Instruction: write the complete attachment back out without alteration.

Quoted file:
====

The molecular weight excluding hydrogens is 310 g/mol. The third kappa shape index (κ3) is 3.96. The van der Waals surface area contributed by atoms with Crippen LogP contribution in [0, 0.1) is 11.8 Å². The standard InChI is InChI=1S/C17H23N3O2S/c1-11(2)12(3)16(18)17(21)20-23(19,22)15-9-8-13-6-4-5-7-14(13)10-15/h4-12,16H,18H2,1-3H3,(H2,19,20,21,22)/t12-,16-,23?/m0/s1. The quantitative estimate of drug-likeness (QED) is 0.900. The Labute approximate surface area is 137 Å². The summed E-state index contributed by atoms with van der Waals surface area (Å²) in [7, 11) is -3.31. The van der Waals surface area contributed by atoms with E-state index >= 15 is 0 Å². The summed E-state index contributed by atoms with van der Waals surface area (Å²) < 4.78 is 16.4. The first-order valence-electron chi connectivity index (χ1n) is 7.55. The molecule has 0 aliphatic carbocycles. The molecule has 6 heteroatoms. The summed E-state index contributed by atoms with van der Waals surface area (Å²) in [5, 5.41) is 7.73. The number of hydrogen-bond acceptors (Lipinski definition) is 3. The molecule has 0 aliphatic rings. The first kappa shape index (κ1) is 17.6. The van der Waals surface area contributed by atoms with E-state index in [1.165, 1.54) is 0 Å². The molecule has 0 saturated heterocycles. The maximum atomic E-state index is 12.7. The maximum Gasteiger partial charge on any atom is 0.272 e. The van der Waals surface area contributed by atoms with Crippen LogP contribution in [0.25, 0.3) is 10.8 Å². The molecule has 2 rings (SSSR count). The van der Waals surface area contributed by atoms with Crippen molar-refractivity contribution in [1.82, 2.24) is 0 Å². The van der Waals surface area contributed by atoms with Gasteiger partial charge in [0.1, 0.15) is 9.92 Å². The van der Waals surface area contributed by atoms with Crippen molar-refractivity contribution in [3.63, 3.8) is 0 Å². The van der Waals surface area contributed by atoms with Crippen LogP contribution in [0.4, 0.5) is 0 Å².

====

The molecular weight excluding hydrogens is 310 g/mol. The third kappa shape index (κ3) is 3.96. The van der Waals surface area contributed by atoms with Crippen LogP contribution in [0, 0.1) is 11.8 Å². The standard InChI is InChI=1S/C17H23N3O2S/c1-11(2)12(3)16(18)17(21)20-23(19,22)15-9-8-13-6-4-5-7-14(13)10-15/h4-12,16H,18H2,1-3H3,(H2,19,20,21,22)/t12-,16-,23?/m0/s1. The quantitative estimate of drug-likeness (QED) is 0.900. The Labute approximate surface area is 137 Å². The summed E-state index contributed by atoms with van der Waals surface area (Å²) in [7, 11) is -3.31. The van der Waals surface area contributed by atoms with E-state index >= 15 is 0 Å². The summed E-state index contributed by atoms with van der Waals surface area (Å²) < 4.78 is 16.4. The first-order valence-electron chi connectivity index (χ1n) is 7.55. The molecule has 0 aliphatic carbocycles. The molecule has 6 heteroatoms. The summed E-state index contributed by atoms with van der Waals surface area (Å²) in [5, 5.41) is 7.73. The number of hydrogen-bond acceptors (Lipinski definition) is 3. The molecule has 0 aliphatic rings. The first kappa shape index (κ1) is 17.6. The van der Waals surface area contributed by atoms with E-state index in [1.165, 1.54) is 0 Å². The molecule has 0 saturated heterocycles. The maximum atomic E-state index is 12.7. The maximum Gasteiger partial charge on any atom is 0.272 e. The van der Waals surface area contributed by atoms with Crippen LogP contribution in [0.25, 0.3) is 10.8 Å². The molecule has 2 rings (SSSR count). The van der Waals surface area contributed by atoms with Crippen molar-refractivity contribution in [1.82, 2.24) is 0 Å². The van der Waals surface area contributed by atoms with Gasteiger partial charge in [0.1, 0.15) is 9.92 Å². The van der Waals surface area contributed by atoms with Crippen molar-refractivity contribution in [3.63, 3.8) is 0 Å². The van der Waals surface area contributed by atoms with Crippen LogP contribution in [0.4, 0.5) is 0 Å².